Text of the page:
In hindsight, nobody should have been surprised. Ben Elton’s show Live from Planet Earth, the series that was supposed to herald the Nine Network’s new eminence as Australia’s ‘home of comedy’, was cancelled after three episodes, joining the roll-call of famous failures from Taurus Rising to Yasmin’s Getting Married as a symbol of Australian television disaster. Reviews had been scathing. As one might expect, Twitter was especially vitriolic, with comments ranging from wittily insulting to just plain nasty. ‘I just wonder what it would have been like the first night of Hamlet if Twitter had been around,’ snapped Elton, somewhat ill-advisedly, in an interview. ‘Five minutes in: “Bored already, lighten up you Danish swine!”’ Sadly, the mainstream media was also dismissive. The show was ‘dead on arrival’, to quote some of the tweets. (See what they did there? The ‘live’ show was ‘dead’? Who needs television comedy when you have Twitter?)
Bad reviews don’t cancel a show. It was equally bad ratings that killed Live from Planet Earth. In the end, the impetus was provided by a true disaster. After the show dropped to 189,000 viewers, it was cancelled. This was hardly fair. The show had been delayed by coverage of the Christchurch earthquake. By the time it was finally broadcast that night, its usual viewers had switched off not out of disdain, but because they needed to get some sleep. Twitter was abuzz with gloating armchair critics, dancing on the show’s grave (even a few who boasted that they hadn’t wasted any time actually watching it).
Comedy is a personal thing. To this viewer, Live from Planet Earth had shown a distinct improvement over its second and third episodes. The show’s brief and unfortunate story is a good example of why television comedy so often fails in Australia. Put simply, the networks don’t get it.
That’s fine. It’s not their job. Leave comedy to professional comedy-makers. The trouble is, these insanely talented writers, performers and directors will confess that they too are never sure of what makes an audience laugh. Even Elton has been reminded of that (and strangely, he seemed surprised).
A group of Australian comedy writers discussed it recently at the National Screenwriters Conference, just a week after Elton’s show began its short life. When a serious drama series is struggling, the networks will do all they can to save it: invent a shocking storyline, kill someone off, add new characters in the right demographic. When comedy struggles, they wisely keep their hands off it… and perhaps less wisely, they cancel it very quickly. There’s a long list of notoriously short-lived comedies: Late for School, The Comedy Sale, Dog’s Head Bay, The Hamish & Andy Show, The Big News, The Mick Molloy Show. TV critics often mention such efforts disparagingly, like in-jokes for television professionals and connoisseurs.
In truth, most shows need time to find their feet. Ever see the first episode of Fast Forward, or even Monty Python’s Flying Circus? They were barely more watchable than the first episode of Live from Planet Earth.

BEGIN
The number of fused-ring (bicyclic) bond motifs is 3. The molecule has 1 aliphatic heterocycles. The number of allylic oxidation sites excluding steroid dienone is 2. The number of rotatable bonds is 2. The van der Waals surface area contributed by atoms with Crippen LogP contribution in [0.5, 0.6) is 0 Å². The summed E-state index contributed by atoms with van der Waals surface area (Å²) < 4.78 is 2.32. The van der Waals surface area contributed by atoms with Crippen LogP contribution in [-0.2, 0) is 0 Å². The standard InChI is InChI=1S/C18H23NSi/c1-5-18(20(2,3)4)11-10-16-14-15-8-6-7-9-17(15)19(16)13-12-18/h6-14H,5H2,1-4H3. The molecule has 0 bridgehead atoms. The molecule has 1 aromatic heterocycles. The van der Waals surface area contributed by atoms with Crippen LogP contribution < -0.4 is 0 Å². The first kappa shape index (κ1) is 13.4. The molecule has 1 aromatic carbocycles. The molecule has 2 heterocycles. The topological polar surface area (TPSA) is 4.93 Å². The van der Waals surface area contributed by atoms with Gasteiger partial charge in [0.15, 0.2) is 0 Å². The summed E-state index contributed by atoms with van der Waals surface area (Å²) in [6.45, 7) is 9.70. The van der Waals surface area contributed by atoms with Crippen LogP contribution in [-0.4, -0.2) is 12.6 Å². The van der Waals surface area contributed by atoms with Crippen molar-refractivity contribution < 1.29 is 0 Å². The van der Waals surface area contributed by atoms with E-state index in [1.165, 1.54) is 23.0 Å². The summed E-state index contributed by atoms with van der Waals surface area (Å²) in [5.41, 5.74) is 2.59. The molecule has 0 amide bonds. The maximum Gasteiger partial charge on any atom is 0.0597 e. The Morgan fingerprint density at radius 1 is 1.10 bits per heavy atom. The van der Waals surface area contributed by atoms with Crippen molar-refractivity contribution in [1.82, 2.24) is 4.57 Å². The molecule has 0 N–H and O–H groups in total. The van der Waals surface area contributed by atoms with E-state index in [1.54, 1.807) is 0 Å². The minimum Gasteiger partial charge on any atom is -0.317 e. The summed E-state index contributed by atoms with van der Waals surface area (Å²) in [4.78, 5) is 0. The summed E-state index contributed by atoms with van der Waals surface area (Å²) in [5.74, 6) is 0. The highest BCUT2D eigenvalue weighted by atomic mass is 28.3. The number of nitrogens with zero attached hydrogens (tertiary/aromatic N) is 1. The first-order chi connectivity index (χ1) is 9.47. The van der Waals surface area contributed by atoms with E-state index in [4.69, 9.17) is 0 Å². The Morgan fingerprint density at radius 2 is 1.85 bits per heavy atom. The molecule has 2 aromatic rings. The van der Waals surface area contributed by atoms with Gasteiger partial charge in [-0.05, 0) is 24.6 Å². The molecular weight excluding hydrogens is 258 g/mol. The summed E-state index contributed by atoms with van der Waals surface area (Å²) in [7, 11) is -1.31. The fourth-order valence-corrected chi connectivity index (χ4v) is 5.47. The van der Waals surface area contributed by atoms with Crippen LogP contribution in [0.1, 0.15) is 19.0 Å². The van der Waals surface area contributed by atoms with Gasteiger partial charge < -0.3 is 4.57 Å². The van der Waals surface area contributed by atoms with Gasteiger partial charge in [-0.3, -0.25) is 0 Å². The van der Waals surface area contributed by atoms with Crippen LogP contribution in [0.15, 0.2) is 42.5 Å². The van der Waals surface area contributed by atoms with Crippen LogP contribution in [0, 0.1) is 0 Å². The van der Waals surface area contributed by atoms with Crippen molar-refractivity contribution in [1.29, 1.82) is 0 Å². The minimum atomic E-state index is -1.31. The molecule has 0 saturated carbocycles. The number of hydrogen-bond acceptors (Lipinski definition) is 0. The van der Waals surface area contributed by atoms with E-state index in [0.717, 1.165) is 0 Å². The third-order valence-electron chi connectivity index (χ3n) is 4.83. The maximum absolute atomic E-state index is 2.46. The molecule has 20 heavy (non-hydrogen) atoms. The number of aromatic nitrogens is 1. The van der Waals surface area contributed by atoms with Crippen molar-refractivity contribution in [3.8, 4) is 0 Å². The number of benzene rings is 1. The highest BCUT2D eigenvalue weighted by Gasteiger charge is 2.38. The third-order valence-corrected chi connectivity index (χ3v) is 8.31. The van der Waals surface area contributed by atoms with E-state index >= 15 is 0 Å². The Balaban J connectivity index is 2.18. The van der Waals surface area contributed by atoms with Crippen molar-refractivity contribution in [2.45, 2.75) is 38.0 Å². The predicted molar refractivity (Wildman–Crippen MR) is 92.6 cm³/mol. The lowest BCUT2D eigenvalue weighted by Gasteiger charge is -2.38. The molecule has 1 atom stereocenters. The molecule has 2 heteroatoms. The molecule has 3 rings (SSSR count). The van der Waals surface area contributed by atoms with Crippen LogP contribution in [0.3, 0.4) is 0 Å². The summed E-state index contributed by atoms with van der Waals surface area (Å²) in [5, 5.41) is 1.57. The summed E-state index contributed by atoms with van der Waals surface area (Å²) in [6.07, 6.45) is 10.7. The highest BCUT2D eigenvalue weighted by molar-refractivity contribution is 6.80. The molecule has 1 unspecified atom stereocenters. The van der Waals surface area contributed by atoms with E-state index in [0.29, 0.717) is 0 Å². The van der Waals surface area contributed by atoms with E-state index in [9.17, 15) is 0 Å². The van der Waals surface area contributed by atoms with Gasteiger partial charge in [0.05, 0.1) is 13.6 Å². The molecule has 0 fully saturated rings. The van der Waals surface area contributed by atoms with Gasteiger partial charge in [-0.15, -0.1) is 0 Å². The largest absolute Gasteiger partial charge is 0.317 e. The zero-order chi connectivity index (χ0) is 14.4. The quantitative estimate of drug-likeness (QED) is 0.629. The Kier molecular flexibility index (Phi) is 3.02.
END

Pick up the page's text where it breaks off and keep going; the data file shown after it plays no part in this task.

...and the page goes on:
As any random viewing of unscreened pilots would attest, most first episodes are below par. One of the few Australian comedy shows that actually went downhill after episode one was another Nine effort, Micallef Tonight (2003). The mercurial Shaun Micallef, given a tonight show, cheerfully proceeded to deconstruct the format. It was truly inspired, until someone noticed. Micallef was then forced to be a regular talk show host. The show lasted three months. Lesson: the networks just don’t get it.
Happily, the comedy chat show Rove survived its initial poor ratings to win a devoted following (and three Gold Logies for host Rove McManus). The same was true of all-conquering US sitcoms Cheers and Seinfeld, which took more than a year to find their audiences. How many would-be favourites ended before their time? The Chat Room was cancelled after just three episodes in 2003, due to ‘disappointing ratings’. Two years later, Let Loose Live was allowed only two episodes. These shows might well have turned out to be duds, but we’ll never know.
All these failures supported the theory that Australians can’t do comedy. Despite the success of the Melbourne International Film Festival (one of the world’s most popular festivals dedicated to live comedy, both local and international), it has been suggested that Aussies are too relaxed and fortunate to have a naturally comic sensibility like the Jews or the Irish. They don’t suffer like other nations. An English friend once suggested to me that Australia’s weather was too good. If the days were colder… well, look at all the successful Canadian-born comics.
But good news: Australians suffer as well! We haven’t had as many successful comedy shows as the US, but then they can afford to spend millions each year on pilots that never see the light of day. ‘We have a far better strike rate than in America,’ says writer Philip Dalkin, who has worked on sitcoms both here and in Los Angeles.
But back to Live from Planet Earth. To Nine’s programmers, expectations might have been unnaturally high. After all, it was written by and starred Elton, a comedy legend. But he had been out of practice, and most great comics do not remain cutting-edge forever. (That’s why everyone from Garry McDonald to Robin Williams has taken up serious acting, and Michael Palin has been an affable television travel guide for much longer than he was ever a subversive comedian.) Elton still had his moments, but he had lost the manic brilliance that defined his early routines. It’s easier to be edgy as a struggling left-wing comedian in Thatcher’s Britain than as a contented writer and family man in modern-day Fremantle. It’s hard to rail against a society that has given you so much success.
Sure, it could have been an immediate hit. Elton has done this before, with great success. But this time, it needed tweaking. Really, nobody should have been surprised.